Tiananmen square is a huge square in the middle of Beijing, just south of the Tiananmen Gate and the Forbidden city. With its 440 000 square meters it is the third largest city square in the world. It is most famous of the protests in 1989 and that it is host to the mausoleum of chairman Mao.
Just to get into the square you will have to pass a security control with x-ray machines. If you want to take a glimpse of the late leader, you will have to undergo further inspections. No cameras, video cameras, bags, backpacks are allowed inside the mausoleum. You will have to leave these in a storage room. Normally you can trust these facilities, but make sure you get a token for your deposit. You have to wear closed shoes, long trousers, and generally respectful clothing. Once you deposited your bag/camera, queue up for the entrance. You will easily find the queue that goes around the building several hundred meters on an average day. Near the entrance there is one more control, smokers usually say good bye to their favorite lighter here. Once inside the building, turn off mobile phones, remove hands from pockets, stay silent, and if you still have a chewing gum in your mouth, freeze your jaws. Proceed in a slow, but steady manner, take a look of the prepared body of the chairman, notice that it is made of wax anyway, and head for the exit. Seriously, any talk, any laughter, any disrespectful move and the guards will speed up your way out. Once outside, smokers can get themselves new lighters, but not the same ones that they left behind. It gets a bit funny here, as people fight for the best lighters and kids tend to take them with two hands for future economic benefits.
If you absolved the 1 hour waiting, 50 second visit, you can recollect your camera and continue to discover the square. The square has around one police officer and 4 security cameras per visitor. The latest police gadgets and vehicles are also on display.
If you are like me, and you do not look Chinese, you will definitely find yourself in the situation I did. Upon entering and walking around the square, a group of 2 men and a woman approached me. They struck up a conversation with surprisingly good English. They told me they were from the countryside and came for the 1st of May celebrations to Beijing. They asked me where I was from, what did I do in the city, how long I stayed, etc. After the small talk they proposed to have a beer in a nearby bar, so we can celebrate our newly born friendship. Well, if you are not straight out of kindergarten, you know that something is fishy here. I politely declined saying that I am Muslim and can not drink beer and moved on two take more photos of the square. Five minutes and 25 photos later another two guys found me with similar good English and similar interest in my visit. At this time I started to bend the truth and started to give shorter answers. To test my new “friends”, I asked them to take a photo with me. One of them flatly refused saying that he was Buddhist (sounds like a BS), but the other one caught the bait.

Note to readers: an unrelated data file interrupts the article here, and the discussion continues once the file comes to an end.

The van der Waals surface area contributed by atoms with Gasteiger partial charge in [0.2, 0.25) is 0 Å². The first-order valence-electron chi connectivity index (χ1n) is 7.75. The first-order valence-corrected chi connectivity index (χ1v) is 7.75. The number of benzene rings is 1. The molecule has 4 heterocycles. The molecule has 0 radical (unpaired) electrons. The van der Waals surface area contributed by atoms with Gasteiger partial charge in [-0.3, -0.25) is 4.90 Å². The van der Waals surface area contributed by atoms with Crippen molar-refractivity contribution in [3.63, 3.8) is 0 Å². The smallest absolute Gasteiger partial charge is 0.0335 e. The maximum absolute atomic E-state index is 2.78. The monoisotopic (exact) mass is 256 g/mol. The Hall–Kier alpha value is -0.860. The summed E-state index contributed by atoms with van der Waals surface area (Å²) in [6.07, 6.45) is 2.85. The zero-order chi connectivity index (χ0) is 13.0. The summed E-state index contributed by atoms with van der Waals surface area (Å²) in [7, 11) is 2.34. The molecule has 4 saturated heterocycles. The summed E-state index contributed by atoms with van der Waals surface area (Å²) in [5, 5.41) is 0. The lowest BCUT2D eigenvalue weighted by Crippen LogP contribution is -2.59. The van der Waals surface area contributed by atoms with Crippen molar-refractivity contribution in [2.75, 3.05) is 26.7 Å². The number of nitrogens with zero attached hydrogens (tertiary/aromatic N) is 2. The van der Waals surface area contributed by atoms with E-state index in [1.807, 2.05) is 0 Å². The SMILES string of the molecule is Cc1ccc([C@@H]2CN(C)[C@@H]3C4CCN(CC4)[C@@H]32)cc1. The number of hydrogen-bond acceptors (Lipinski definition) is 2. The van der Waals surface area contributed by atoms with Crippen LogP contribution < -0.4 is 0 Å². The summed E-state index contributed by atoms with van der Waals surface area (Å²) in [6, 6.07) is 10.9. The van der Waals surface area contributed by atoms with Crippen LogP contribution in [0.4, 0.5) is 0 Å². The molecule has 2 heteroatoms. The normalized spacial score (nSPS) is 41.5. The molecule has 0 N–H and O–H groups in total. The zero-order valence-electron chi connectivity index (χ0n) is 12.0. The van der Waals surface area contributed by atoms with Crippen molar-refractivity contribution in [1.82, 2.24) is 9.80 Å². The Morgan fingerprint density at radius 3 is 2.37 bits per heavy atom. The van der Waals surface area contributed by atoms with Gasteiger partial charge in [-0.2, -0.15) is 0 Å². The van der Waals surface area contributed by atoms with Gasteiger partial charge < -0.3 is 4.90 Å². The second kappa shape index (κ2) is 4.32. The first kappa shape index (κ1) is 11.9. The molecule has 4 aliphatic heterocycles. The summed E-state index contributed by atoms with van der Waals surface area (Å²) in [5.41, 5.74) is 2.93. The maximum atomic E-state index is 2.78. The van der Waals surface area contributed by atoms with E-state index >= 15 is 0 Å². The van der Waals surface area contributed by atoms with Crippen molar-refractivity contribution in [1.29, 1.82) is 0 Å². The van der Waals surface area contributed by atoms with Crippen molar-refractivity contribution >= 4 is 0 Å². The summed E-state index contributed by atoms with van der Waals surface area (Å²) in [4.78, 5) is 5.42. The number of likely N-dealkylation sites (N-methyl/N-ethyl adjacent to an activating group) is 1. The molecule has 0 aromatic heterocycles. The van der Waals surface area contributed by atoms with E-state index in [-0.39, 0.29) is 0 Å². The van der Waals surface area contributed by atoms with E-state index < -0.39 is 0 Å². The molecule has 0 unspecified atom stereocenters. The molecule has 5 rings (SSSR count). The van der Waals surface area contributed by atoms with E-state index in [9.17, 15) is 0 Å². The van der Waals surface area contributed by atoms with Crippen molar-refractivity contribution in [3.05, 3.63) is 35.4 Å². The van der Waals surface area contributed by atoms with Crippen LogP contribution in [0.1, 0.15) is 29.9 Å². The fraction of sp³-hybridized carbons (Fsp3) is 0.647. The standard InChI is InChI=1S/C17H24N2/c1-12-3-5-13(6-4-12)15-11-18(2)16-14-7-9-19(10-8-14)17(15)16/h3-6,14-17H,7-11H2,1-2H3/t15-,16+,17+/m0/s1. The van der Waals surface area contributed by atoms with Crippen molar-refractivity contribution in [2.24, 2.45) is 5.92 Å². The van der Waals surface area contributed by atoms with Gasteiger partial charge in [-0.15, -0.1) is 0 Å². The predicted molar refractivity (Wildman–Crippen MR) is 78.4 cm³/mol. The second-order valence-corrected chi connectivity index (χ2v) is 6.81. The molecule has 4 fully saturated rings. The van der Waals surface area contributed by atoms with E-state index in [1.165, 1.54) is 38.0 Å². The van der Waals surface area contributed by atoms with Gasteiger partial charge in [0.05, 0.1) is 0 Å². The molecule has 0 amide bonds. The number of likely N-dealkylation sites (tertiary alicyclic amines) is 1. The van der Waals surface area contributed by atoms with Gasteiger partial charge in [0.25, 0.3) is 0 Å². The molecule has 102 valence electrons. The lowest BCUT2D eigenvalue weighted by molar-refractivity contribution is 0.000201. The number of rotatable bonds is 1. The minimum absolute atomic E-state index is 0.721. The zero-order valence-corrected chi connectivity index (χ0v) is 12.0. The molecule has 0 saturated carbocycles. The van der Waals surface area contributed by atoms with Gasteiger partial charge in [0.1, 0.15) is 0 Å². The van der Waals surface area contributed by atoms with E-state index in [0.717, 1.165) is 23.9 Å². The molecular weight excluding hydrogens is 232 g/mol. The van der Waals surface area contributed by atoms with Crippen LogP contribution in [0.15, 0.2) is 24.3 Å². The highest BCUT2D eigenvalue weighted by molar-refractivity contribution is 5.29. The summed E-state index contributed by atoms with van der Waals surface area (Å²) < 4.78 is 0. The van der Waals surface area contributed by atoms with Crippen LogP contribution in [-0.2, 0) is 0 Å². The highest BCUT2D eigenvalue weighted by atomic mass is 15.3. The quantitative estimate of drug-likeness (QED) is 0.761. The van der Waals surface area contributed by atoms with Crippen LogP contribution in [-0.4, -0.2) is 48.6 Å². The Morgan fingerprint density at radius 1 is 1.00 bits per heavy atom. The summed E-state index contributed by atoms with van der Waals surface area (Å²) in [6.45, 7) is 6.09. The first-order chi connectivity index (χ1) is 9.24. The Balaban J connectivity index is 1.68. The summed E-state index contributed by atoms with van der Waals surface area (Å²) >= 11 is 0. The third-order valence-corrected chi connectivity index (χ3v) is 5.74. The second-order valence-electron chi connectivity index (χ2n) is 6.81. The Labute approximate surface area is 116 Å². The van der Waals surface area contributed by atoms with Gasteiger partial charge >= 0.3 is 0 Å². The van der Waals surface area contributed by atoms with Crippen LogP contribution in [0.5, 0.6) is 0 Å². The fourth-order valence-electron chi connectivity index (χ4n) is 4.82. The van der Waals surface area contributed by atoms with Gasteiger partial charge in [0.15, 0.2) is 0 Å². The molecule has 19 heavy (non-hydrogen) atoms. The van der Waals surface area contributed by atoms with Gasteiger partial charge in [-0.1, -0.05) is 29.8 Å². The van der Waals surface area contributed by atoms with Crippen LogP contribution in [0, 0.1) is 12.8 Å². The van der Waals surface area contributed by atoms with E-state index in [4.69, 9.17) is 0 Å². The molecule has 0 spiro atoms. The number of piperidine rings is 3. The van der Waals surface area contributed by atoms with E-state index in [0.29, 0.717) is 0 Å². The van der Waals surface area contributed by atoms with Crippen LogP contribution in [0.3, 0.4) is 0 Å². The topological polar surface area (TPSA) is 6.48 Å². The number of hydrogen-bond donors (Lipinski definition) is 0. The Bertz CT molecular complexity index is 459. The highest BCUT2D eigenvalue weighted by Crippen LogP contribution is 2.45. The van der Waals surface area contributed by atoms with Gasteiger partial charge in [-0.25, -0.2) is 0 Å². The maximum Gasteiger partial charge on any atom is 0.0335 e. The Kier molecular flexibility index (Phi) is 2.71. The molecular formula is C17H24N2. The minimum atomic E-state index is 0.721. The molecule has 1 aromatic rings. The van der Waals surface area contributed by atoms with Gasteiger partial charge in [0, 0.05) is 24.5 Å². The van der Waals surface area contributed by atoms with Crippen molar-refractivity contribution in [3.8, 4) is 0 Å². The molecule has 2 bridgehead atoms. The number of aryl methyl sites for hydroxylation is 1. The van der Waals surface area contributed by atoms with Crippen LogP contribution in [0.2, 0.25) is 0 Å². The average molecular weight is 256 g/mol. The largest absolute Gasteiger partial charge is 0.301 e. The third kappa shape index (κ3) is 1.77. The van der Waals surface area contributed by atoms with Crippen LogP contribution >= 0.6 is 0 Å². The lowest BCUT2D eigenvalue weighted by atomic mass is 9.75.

I am not joking, the same pattern happened at least 8 times while I was on the square. After the second or third I was convinced that they were government agents who were monitoring the intents of tourists. To test my limits, I started to really bend the truth. In one of my stories I was a photo reporter from New York creating a report about the freedom of Tibet. I was counting the seconds how much longer it will take until they arrest me, but nothing happened.
After my escape from the square, I rushed back to my hostel to turn to Lonely Planet that could explain me what the hell was going on. And it did: they were no government agents at all, they were simple scammers who were trying to get people to a “tea ceremony” and then make them pay the hefty bill. Phew. Nevertheless here is a photo of two of the scammers for educational purposes:
Of course, there are also some legitimate visitors, who ask you to take a pic with them, especially if you look like David Beckham …well, in their eyes:)